The stories produced by the ten journalists who participated in the 2012 Balkan Fellowship for Journalistic Excellence are now available in the online publication, Communities – The New Ties Reshaping the Balkans.
The publication provides a snapshot of the past year in south-eastern Europe, capturing some important truths behind the news.
Original research by the journalists focused on issues ranging from religious radicalism, the exploitation of migrant workers in the EU, football hooliganism, environmental activism, bad privatisation deals, and the exclusion of youth from a politicised job market. The stories were grouped under the annual theme, Communities.
The journalists were selected through open competition to receive funding and professional support that would help them conduct cross-border research into a topic of regional and EU significance.
The stories produced under the programme were re-published by prominent outlets in the region,as well as by international media including The Guardian, The New Statesman, The Atlantic, The Christian Science Monitor, Der Standard, Neue Zürcher Zeitung, The Huffington Post and the EU Observer.
The work of the fellowship and of its editor, Neil Arun, has been shortlisted for the 2013 European Press Prize in Amsterdam.
One of the participating journalists, Eldin Hadzovic, has also received an award from UNICEF for his fellowship story which examined the failure of Bosnia’s orphanage system.
“The publication of the fellows’ articles in the most important media in the region and internationally is clear proof that this project is a worthy venture,” said Remzi Lami, the director of the Albanian Media Institute and a member of the programme’s selection committee.
The 10 articles from 2012 were re-published by more than 400 outlets, supporting the fellowship’s ultimate goal – to promote and reward excellence in journalism.
The new cycle of the programme will be launched on January 28, when journalists will be invited to submit applications under the annual topic for 2013, Integrity.
The Pulitzer Prize-winning US journalist and editor, John Ullmann, was the key trainer at BIRN’s investigative journalism training session in Berovo, eastern Macedonia, at the weekend.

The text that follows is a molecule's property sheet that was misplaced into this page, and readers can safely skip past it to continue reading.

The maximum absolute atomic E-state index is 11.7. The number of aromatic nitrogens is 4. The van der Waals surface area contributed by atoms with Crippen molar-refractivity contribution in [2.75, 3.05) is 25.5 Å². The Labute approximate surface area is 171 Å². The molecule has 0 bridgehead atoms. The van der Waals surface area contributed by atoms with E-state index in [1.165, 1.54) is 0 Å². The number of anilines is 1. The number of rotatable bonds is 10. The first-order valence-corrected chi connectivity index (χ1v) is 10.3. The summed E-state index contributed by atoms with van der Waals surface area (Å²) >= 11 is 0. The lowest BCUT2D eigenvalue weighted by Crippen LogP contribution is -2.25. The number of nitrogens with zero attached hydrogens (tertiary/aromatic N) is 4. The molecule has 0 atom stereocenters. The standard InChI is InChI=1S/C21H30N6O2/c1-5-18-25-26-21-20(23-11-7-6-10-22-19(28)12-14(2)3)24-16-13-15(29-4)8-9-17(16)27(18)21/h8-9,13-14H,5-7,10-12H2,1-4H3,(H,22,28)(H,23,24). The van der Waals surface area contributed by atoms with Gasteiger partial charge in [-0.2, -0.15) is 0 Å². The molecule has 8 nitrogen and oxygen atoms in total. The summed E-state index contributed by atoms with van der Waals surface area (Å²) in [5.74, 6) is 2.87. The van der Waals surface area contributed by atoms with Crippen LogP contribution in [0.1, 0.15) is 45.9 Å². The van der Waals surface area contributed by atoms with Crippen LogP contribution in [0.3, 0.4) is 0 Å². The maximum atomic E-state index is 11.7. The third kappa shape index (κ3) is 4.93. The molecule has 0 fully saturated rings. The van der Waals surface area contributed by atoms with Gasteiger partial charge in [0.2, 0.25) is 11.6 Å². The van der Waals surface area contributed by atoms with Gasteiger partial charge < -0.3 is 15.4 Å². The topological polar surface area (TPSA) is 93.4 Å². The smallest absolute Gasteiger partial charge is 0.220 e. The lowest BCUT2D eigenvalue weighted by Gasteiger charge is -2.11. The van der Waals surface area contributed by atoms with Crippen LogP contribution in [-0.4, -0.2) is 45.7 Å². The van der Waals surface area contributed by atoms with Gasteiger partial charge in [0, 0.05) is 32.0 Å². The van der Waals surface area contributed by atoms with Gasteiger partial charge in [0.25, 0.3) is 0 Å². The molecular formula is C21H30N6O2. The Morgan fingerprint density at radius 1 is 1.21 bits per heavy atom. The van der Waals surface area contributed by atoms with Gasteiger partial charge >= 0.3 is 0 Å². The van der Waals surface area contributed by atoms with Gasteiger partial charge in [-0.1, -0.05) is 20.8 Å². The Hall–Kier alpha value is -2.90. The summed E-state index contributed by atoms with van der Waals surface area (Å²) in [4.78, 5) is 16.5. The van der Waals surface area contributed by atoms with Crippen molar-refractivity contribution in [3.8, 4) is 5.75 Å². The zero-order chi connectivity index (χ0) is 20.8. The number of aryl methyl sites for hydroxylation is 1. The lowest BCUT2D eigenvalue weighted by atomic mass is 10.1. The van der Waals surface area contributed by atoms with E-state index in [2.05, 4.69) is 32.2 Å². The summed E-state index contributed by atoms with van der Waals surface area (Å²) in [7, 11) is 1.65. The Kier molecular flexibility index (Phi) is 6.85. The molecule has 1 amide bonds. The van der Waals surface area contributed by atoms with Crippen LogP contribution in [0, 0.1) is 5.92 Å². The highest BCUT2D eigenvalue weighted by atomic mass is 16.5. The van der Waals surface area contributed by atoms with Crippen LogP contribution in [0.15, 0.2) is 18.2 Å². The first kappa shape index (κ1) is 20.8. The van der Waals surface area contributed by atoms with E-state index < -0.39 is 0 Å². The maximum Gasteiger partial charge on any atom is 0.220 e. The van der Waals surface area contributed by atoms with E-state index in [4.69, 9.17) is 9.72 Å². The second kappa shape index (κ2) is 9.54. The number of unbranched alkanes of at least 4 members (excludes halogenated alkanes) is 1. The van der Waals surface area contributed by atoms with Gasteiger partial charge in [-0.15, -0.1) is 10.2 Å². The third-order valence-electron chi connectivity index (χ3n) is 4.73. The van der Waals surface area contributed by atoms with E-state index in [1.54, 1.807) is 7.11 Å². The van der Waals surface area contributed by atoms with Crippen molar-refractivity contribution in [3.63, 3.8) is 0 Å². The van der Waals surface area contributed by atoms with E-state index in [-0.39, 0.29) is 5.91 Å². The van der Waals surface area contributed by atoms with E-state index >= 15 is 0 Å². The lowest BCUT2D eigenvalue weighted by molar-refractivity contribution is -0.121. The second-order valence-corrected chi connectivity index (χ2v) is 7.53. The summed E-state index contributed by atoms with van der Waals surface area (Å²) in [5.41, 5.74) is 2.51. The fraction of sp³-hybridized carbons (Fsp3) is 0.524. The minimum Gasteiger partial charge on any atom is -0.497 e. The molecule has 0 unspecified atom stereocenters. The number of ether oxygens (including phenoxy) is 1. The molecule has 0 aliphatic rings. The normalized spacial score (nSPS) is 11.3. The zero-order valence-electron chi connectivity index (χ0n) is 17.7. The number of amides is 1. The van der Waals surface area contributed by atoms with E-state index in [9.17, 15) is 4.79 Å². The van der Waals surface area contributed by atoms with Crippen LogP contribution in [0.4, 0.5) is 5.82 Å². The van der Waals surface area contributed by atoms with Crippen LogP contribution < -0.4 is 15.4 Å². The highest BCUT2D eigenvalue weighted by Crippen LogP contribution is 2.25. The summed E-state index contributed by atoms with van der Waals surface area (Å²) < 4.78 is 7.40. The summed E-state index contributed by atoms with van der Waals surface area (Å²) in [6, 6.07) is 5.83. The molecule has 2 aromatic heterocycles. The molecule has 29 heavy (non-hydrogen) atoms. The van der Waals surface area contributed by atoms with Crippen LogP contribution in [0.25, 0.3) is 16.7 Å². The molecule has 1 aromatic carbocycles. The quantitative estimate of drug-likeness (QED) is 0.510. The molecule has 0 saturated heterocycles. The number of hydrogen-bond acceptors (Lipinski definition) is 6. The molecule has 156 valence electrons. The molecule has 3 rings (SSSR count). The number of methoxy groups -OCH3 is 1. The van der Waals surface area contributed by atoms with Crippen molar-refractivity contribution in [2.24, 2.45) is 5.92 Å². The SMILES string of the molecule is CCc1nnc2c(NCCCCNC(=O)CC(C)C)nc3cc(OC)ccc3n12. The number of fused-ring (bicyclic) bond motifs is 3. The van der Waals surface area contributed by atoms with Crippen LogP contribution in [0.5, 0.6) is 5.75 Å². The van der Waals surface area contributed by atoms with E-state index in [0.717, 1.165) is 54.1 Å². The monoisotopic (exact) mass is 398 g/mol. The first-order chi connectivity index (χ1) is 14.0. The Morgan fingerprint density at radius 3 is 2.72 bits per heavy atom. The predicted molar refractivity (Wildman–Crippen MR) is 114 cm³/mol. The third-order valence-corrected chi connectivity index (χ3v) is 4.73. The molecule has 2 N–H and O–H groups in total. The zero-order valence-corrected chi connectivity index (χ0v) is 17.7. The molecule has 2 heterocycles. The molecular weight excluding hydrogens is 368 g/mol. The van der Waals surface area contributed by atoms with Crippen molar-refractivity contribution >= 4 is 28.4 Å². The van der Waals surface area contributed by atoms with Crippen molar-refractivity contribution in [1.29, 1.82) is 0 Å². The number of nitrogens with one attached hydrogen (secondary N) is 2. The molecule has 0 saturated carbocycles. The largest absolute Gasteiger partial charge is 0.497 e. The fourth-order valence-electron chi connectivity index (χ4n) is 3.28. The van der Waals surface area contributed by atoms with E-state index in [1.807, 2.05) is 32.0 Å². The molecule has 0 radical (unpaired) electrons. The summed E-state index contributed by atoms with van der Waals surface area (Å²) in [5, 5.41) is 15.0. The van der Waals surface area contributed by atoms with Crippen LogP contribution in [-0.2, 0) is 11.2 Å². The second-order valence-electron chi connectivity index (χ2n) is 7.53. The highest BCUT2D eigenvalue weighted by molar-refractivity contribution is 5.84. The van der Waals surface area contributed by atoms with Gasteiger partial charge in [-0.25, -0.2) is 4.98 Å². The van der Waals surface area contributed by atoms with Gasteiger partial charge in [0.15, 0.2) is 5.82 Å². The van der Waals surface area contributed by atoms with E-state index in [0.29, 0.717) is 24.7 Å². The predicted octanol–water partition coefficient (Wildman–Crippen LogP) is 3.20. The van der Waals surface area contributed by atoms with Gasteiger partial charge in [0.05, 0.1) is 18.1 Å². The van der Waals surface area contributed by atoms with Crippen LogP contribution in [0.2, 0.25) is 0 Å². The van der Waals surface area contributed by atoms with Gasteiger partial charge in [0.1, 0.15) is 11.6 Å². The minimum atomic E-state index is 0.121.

BIRN Serbia and Pro Concept held their fifth national budget forum at the National Assembly in Belgrade on 27 November, where panelists and participants offered their opinions and debated the proposed 2014 budget and the projected outcomes of the Serbian administration’s budgetary policy.
Journalists received bespoke investigative training as they prepared major cross-border stories into crime and corruption in the Balkans.
BIRN’s “Life in Kosovo” has been recognized for reporting on women in a TV programme.
Bardh Shkreli, a journalist for BIRN Kosovo, has won a third-place award in November from the German Society for International Cooperation, GIZ and the Association of Professional Journalists of Kosovo for education reporting.
Romania’s national journalistic competition Superscrieri has given awards to Elena Stancu and Vlad Odobescu, both fellows this year of the Balkan Fellowship for Journalistic Excellence.
Eight journalists from Bosnia and Herzegovina, BIH, Croatia, and Serbia participated in a weeklong study visit to the International Criminal Tribunal for the former Yugoslavia, ICTY, in October. The Tribunal's Outreach Programme organised the visit in cooperation with BIRN BiH.
BIRN Macedonia announces a call for journalists for an upcoming training session for investigative journalists.
Participants in this year’s Balkan Fellowship for Journalistic Excellence will meet for their final seminar and awards ceremony in Zagreb, Croatia from December 11-14.